I had one of my rare bouts of insomnia Sunday night. Woke up around 1:30am, and didn't get back to sleep until just after 5am. It happens. I seem to have learned how to just shrug it off, and adjust my plans accordingly. (When I was younger, it seemed to cascade into multi-day and multi-week events.)
So, my Monday morning run was scuttled. I slept fine on Monday night, and was at swimming bright and early Tuesday morning. The workout was really tough, especially for me, since it featured a lot of kick, which isn't my forte. I survived, though, so it's all good.
This morning, I turned my alarm off (a partial concession to Monday's insomnia), but vowed to be up early-ish to get a run in. I was up and eating by 6:30, and out the door just after 7am.
It was 10 degrees out, and I wimped out and wore long pants and a long sleeve technical shirt. It started drizzling halfway through the run, so I was glad of being warmly dressed.
I'd love to tell you how awesomely strong I ran, but that wasn't really the case. It felt like I was starting running all over again, which, considering my summer mileage, might not be that far off. I'm trying to be mindful of likely having better cardio than legs at the moment, so I'm not pushing the pace too much, for fear of injury. Still, it was hard. It wasn't long ago that I would have considered that pace rather slow.
It kinda got me thinking about how dedicated my training was last winter, and how much the mileage really helped. I want to get back to that mileage, and I think I'm on the road to rebuilding it now.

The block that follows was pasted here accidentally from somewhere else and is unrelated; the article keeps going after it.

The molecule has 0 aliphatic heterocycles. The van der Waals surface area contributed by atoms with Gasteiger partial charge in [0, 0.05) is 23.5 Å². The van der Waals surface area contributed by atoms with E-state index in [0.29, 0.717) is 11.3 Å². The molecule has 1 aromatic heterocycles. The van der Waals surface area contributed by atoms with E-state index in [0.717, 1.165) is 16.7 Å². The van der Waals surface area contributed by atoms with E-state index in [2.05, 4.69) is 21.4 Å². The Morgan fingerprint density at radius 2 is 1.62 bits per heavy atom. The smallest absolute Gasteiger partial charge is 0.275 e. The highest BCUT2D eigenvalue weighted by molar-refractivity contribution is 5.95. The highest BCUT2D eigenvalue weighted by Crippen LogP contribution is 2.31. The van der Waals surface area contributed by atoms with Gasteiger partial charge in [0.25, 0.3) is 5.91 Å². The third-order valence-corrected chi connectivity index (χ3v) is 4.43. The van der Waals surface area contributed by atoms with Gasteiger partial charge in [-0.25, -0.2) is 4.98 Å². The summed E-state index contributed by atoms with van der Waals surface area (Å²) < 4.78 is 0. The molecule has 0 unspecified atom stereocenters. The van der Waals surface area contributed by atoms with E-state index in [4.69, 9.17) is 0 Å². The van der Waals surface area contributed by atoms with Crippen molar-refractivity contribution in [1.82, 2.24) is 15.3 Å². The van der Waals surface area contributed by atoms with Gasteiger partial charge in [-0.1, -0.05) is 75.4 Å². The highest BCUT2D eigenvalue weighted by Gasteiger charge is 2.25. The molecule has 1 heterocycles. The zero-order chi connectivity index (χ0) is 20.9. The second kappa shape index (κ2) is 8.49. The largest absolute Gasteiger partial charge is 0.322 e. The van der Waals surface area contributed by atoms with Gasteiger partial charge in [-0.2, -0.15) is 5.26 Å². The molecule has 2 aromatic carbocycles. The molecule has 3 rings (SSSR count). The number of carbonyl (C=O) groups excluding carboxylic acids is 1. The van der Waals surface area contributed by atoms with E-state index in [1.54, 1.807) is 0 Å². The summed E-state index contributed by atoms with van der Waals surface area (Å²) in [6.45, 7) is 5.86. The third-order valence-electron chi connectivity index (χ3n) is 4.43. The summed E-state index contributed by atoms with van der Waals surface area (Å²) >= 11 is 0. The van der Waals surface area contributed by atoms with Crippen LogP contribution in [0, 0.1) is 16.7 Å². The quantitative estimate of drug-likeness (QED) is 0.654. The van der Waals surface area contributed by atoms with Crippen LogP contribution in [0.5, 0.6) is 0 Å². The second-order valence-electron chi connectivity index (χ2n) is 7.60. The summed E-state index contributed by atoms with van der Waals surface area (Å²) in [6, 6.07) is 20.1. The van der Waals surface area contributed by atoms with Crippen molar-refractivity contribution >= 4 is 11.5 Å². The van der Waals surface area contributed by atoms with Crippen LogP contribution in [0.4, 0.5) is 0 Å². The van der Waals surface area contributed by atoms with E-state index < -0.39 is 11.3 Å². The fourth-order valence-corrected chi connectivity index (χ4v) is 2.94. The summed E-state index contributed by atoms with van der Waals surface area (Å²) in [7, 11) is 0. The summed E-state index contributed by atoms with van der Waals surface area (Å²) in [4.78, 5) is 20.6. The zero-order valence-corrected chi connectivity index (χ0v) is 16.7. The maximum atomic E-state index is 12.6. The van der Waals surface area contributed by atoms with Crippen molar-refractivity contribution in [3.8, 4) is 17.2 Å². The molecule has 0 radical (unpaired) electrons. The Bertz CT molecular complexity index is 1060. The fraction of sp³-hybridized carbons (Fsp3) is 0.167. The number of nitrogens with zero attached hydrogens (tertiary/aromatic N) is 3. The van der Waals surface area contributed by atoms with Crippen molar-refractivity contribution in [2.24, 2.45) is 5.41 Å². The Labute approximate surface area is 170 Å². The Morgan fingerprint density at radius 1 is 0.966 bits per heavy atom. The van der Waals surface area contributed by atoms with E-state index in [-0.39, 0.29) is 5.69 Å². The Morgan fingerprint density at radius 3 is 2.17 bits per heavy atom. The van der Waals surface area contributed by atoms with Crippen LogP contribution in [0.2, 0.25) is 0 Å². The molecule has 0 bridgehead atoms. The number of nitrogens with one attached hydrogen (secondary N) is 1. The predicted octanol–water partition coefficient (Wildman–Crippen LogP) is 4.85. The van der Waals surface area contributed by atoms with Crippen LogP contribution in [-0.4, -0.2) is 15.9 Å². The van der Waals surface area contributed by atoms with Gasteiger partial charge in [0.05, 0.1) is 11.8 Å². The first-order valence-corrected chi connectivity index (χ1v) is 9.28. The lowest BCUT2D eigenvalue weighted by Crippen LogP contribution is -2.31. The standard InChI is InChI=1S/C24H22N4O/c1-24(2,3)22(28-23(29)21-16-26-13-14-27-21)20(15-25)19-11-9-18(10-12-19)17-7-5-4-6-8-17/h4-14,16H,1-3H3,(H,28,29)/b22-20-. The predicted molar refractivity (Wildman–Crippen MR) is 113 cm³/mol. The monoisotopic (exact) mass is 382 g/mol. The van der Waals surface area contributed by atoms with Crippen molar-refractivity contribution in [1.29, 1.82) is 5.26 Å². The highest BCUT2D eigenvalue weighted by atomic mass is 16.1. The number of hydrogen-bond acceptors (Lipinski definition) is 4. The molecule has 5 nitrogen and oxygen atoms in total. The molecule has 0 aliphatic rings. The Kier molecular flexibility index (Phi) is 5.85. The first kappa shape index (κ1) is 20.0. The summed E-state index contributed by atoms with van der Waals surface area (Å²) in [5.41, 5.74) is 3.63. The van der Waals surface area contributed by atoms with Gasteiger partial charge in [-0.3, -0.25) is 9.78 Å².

I stumbled onto Canadian Olympian Clara Hughes' webiste and journal today. Reading some of what she has written gave me a huge burst of inspiration. Hughes is an amazing athlete, and her gold medal in the 5k in Torino was one of the most inspiring and outright amazing things I've seen in my life. Her journal give some insight into where her toughness comes from. She describes hard exertion, not done once in a while, but over and over again until it brings pain, nausea, and exhaustion.
Most of us, myself included, will never be olympians. We lack the talent for it. The point, though, is that talent alone does not bring the olympics. Hughes may very well know pain and suffering as well as any athlete on the planet. Her ability and willingness to push herself hard, to enter into the realm of pain, is independant of her talent. We mortals like those in the RBF are just as capable of making huge demands from ourselves. We, too, can push ourselves hard, accepting pain in the name of something greater.
I'm not about to turn masochist, but I always tacitly assumed that elite, talented athletes worked by different rules than the rest of us. They had more time and talent to persue their goals. There was basically no common ground for comparison.
Something in Ms. Hughes' writings bridged the gap, and got me thinking. I've trained pretty hard, 5 days a week hard, for a while. Have I ever really pushed myself in training? Have I built and sustained the kind of base that I would need to achieve the kinds of PBs that I know I'm capable of? Have I accepted the possibility of running hard, exhausting myself, on a weekly basis, for months and months on end?
When will I get around to doing it? It's like running. I always meant to run, but it took a kick in the butt to actually get around to starting running. You can waste your whole life waiting for the right moment.
I may have just caught a glimpse of something I want.